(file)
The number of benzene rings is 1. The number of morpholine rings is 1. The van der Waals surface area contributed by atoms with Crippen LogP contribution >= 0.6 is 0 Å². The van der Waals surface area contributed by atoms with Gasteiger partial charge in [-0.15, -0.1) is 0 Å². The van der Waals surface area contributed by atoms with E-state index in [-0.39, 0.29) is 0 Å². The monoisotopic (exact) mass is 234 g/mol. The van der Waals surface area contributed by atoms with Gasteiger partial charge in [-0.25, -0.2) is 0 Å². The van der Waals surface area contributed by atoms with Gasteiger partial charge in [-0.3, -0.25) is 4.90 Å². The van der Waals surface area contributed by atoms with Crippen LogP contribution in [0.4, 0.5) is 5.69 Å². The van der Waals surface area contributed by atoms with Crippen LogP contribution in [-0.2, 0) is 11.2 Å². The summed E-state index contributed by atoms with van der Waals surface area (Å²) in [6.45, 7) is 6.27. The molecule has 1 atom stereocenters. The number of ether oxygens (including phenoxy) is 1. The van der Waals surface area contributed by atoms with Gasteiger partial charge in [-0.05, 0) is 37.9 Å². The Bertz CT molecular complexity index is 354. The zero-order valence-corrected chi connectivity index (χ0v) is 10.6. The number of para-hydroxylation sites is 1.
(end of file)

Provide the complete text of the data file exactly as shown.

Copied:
The number of benzene rings is 1. The number of morpholine rings is 1. The van der Waals surface area contributed by atoms with Crippen LogP contribution >= 0.6 is 0 Å². The van der Waals surface area contributed by atoms with Gasteiger partial charge in [-0.15, -0.1) is 0 Å². The van der Waals surface area contributed by atoms with E-state index in [-0.39, 0.29) is 0 Å². The monoisotopic (exact) mass is 234 g/mol. The van der Waals surface area contributed by atoms with Gasteiger partial charge in [-0.25, -0.2) is 0 Å². The van der Waals surface area contributed by atoms with Gasteiger partial charge in [-0.3, -0.25) is 4.90 Å². The van der Waals surface area contributed by atoms with Crippen LogP contribution in [0.4, 0.5) is 5.69 Å². The van der Waals surface area contributed by atoms with Crippen LogP contribution in [-0.2, 0) is 11.2 Å². The summed E-state index contributed by atoms with van der Waals surface area (Å²) in [6.45, 7) is 6.27. The molecule has 1 atom stereocenters. The number of ether oxygens (including phenoxy) is 1. The van der Waals surface area contributed by atoms with Gasteiger partial charge in [-0.05, 0) is 37.9 Å². The Bertz CT molecular complexity index is 354. The zero-order valence-corrected chi connectivity index (χ0v) is 10.6. The number of para-hydroxylation sites is 1.